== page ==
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Key Protein From Highly Pathogenic H5N1 Avian Flu Virus And How It Might Mutate Revealed

Date:
March 17, 2006
Source:
NIH/National Institute of Allergy and Infectious Diseases
Summary:
The structure of an H5 protein from a highly pathogenic strain of H5N1 avian influenza virus and compares this structure to the same proteins from other pandemic influenza A viruses, including the deadly 1918 virus has been detailed. Further, they discuss a potential route whereby H5N1 might mutate and acquire human specificity.

The recent spread of deadly H5N1 influenza A virus among birds in Asia, Europe, and Africa has been the focus of much attention and concern worldwide--largely because of the danger that the virus will mutate into a form that will become easily transmissible from person to person.

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In a new article published online by Science, a research team led by scientists at The Scripps Research Institute in California reveals the structure of an H5 protein from a highly pathogenic strain of H5N1 avian influenza virus and compares this structure to the same proteins from other pandemic influenza A viruses, including the deadly 1918 virus.

Further, they discuss a potential route whereby H5N1 might mutate and acquire human specificity. The work also describes the application of a new technology called glycan microarrays, which can be used to determine whether H5 proteins from various strains of H5N1 target human or bird cells and map how their specificity is changing.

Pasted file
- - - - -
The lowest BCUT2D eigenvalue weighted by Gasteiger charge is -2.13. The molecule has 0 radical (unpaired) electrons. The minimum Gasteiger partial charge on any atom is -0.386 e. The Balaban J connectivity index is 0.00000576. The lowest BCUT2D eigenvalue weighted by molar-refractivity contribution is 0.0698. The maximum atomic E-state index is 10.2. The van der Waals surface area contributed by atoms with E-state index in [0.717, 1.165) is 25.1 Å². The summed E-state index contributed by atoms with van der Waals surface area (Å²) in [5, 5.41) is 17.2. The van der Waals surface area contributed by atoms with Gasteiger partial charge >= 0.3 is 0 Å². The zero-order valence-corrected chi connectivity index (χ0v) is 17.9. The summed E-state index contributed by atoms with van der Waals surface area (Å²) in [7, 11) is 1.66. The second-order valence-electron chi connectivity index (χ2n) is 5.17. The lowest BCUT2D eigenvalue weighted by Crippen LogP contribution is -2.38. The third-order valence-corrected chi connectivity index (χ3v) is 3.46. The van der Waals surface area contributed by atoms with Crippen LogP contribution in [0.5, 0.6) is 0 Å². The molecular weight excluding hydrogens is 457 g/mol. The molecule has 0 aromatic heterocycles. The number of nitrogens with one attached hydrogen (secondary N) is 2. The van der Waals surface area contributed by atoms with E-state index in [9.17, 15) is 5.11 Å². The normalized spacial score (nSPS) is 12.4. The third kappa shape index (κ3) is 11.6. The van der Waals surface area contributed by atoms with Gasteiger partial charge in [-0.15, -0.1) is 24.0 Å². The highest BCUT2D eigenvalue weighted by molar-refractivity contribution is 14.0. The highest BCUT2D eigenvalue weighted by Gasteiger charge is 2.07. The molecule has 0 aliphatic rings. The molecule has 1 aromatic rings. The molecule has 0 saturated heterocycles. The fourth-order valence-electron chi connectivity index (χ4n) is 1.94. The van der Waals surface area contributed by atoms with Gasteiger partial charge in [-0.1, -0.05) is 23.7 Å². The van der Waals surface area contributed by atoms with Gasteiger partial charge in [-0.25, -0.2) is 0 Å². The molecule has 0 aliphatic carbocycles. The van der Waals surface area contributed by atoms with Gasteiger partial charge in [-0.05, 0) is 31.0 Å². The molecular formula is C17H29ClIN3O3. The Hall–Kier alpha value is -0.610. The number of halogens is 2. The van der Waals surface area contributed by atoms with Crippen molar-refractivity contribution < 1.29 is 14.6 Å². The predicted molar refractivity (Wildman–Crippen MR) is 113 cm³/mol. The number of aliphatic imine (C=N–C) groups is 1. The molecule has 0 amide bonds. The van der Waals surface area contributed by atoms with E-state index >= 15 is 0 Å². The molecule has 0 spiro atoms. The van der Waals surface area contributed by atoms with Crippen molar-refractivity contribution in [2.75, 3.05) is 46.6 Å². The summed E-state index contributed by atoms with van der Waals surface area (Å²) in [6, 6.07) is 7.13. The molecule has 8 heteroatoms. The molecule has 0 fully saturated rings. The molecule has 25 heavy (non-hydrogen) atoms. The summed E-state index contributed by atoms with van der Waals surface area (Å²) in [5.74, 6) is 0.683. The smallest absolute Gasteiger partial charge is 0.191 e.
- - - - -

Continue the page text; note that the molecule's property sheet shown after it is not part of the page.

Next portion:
Article: "Structure and Receptor Specificity of the Hemagglutinin from an H5N1 Influenza Virus," James Stevens et al. Science DOI: 10.1126/science.1124513 (2006).


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The above story is based on materials provided by NIH/National Institute of Allergy and Infectious Diseases. Note: Materials may be edited for content and length.


Cite This Page:

NIH/National Institute of Allergy and Infectious Diseases. "Key Protein From Highly Pathogenic H5N1 Avian Flu Virus And How It Might Mutate Revealed." ScienceDaily. ScienceDaily, 17 March 2006. <www.sciencedaily.com/releases/2006/03/060316182017.htm>.
NIH/National Institute of Allergy and Infectious Diseases. (2006, March 17). Key Protein From Highly Pathogenic H5N1 Avian Flu Virus And How It Might Mutate Revealed. ScienceDaily. Retrieved April 18, 2015 from www.sciencedaily.com/releases/2006/03/060316182017.htm
NIH/National Institute of Allergy and Infectious Diseases. "Key Protein From Highly Pathogenic H5N1 Avian Flu Virus And How It Might Mutate Revealed." ScienceDaily. www.sciencedaily.com/releases/2006/03/060316182017.htm (accessed April 18, 2015).

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